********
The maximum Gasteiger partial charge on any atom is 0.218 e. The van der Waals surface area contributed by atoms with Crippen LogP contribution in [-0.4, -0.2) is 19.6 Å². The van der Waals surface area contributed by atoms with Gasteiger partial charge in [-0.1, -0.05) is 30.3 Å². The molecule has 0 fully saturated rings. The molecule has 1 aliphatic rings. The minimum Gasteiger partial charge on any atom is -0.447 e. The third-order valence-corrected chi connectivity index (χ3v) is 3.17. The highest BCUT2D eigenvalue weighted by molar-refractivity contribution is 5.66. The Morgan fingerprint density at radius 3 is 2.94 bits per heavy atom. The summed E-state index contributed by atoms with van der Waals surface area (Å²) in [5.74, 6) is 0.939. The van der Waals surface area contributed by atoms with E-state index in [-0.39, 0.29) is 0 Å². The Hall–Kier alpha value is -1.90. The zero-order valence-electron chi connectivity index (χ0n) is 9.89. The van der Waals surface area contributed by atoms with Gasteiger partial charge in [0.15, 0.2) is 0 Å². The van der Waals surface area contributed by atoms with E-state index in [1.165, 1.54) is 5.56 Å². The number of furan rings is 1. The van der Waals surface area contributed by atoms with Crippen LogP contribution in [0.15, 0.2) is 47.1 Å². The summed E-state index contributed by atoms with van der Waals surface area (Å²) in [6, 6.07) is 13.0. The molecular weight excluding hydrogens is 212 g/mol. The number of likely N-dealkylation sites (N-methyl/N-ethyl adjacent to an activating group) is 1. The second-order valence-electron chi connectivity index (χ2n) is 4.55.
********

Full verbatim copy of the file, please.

The maximum Gasteiger partial charge on any atom is 0.218 e. The van der Waals surface area contributed by atoms with Crippen LogP contribution in [-0.4, -0.2) is 19.6 Å². The van der Waals surface area contributed by atoms with Gasteiger partial charge in [-0.1, -0.05) is 30.3 Å². The molecule has 0 fully saturated rings. The molecule has 1 aliphatic rings. The minimum Gasteiger partial charge on any atom is -0.447 e. The third-order valence-corrected chi connectivity index (χ3v) is 3.17. The highest BCUT2D eigenvalue weighted by molar-refractivity contribution is 5.66. The Morgan fingerprint density at radius 3 is 2.94 bits per heavy atom. The summed E-state index contributed by atoms with van der Waals surface area (Å²) in [5.74, 6) is 0.939. The van der Waals surface area contributed by atoms with E-state index in [-0.39, 0.29) is 0 Å². The Hall–Kier alpha value is -1.90. The zero-order valence-electron chi connectivity index (χ0n) is 9.89. The van der Waals surface area contributed by atoms with Gasteiger partial charge in [0.15, 0.2) is 0 Å². The van der Waals surface area contributed by atoms with E-state index in [1.165, 1.54) is 5.56 Å². The number of furan rings is 1. The van der Waals surface area contributed by atoms with Crippen LogP contribution in [0.15, 0.2) is 47.1 Å². The summed E-state index contributed by atoms with van der Waals surface area (Å²) in [6, 6.07) is 13.0. The molecular weight excluding hydrogens is 212 g/mol. The number of likely N-dealkylation sites (N-methyl/N-ethyl adjacent to an activating group) is 1. The second-order valence-electron chi connectivity index (χ2n) is 4.55.